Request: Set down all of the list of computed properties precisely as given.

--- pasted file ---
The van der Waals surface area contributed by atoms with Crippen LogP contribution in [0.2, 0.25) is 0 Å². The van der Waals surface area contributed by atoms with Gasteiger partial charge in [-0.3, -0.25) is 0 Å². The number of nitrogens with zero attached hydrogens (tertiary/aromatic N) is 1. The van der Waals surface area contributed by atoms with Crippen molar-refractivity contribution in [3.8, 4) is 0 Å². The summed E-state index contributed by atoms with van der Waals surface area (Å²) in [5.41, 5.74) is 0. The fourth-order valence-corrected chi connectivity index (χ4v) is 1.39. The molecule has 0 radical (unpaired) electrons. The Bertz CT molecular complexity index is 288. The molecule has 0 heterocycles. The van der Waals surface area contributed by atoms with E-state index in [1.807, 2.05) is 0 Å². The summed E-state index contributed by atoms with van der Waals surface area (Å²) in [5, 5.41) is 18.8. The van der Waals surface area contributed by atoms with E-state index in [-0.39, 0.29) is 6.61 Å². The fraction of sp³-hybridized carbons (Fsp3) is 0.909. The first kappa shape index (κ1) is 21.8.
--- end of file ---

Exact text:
The van der Waals surface area contributed by atoms with Crippen LogP contribution in [0.2, 0.25) is 0 Å². The van der Waals surface area contributed by atoms with Gasteiger partial charge in [-0.3, -0.25) is 0 Å². The number of nitrogens with zero attached hydrogens (tertiary/aromatic N) is 1. The van der Waals surface area contributed by atoms with Crippen molar-refractivity contribution in [3.8, 4) is 0 Å². The summed E-state index contributed by atoms with van der Waals surface area (Å²) in [5.41, 5.74) is 0. The fourth-order valence-corrected chi connectivity index (χ4v) is 1.39. The molecule has 0 radical (unpaired) electrons. The Bertz CT molecular complexity index is 288. The molecule has 0 heterocycles. The van der Waals surface area contributed by atoms with E-state index in [1.807, 2.05) is 0 Å². The summed E-state index contributed by atoms with van der Waals surface area (Å²) in [5, 5.41) is 18.8. The van der Waals surface area contributed by atoms with E-state index in [-0.39, 0.29) is 6.61 Å². The fraction of sp³-hybridized carbons (Fsp3) is 0.909. The first kappa shape index (κ1) is 21.8.